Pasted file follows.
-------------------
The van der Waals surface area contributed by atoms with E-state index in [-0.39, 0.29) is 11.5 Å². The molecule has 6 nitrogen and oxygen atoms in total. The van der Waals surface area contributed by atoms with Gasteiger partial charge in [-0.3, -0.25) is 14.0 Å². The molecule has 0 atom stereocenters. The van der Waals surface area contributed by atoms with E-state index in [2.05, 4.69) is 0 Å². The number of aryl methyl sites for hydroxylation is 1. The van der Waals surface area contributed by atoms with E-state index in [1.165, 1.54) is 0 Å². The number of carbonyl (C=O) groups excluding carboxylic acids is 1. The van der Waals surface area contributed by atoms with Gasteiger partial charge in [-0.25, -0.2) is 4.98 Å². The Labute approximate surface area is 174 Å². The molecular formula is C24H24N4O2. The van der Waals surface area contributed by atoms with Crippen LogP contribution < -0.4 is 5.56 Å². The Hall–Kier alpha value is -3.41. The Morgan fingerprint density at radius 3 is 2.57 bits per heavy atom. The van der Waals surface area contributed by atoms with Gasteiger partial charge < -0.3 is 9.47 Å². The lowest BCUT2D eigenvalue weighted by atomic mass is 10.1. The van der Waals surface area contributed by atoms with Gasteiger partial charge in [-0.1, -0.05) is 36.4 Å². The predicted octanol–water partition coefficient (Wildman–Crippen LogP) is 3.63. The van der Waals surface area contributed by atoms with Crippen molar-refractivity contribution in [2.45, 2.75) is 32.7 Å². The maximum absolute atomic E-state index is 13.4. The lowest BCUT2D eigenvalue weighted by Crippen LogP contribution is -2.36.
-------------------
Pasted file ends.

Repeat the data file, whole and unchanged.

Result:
The van der Waals surface area contributed by atoms with E-state index in [-0.39, 0.29) is 11.5 Å². The molecule has 6 nitrogen and oxygen atoms in total. The van der Waals surface area contributed by atoms with Gasteiger partial charge in [-0.3, -0.25) is 14.0 Å². The molecule has 0 atom stereocenters. The van der Waals surface area contributed by atoms with E-state index in [2.05, 4.69) is 0 Å². The number of aryl methyl sites for hydroxylation is 1. The van der Waals surface area contributed by atoms with E-state index in [1.165, 1.54) is 0 Å². The number of carbonyl (C=O) groups excluding carboxylic acids is 1. The van der Waals surface area contributed by atoms with Gasteiger partial charge in [-0.25, -0.2) is 4.98 Å². The Labute approximate surface area is 174 Å². The molecular formula is C24H24N4O2. The van der Waals surface area contributed by atoms with Crippen LogP contribution < -0.4 is 5.56 Å². The Hall–Kier alpha value is -3.41. The Morgan fingerprint density at radius 3 is 2.57 bits per heavy atom. The van der Waals surface area contributed by atoms with Gasteiger partial charge < -0.3 is 9.47 Å². The lowest BCUT2D eigenvalue weighted by atomic mass is 10.1. The van der Waals surface area contributed by atoms with Gasteiger partial charge in [-0.1, -0.05) is 36.4 Å². The predicted octanol–water partition coefficient (Wildman–Crippen LogP) is 3.63. The van der Waals surface area contributed by atoms with Crippen molar-refractivity contribution in [2.45, 2.75) is 32.7 Å². The maximum absolute atomic E-state index is 13.4. The lowest BCUT2D eigenvalue weighted by Crippen LogP contribution is -2.36.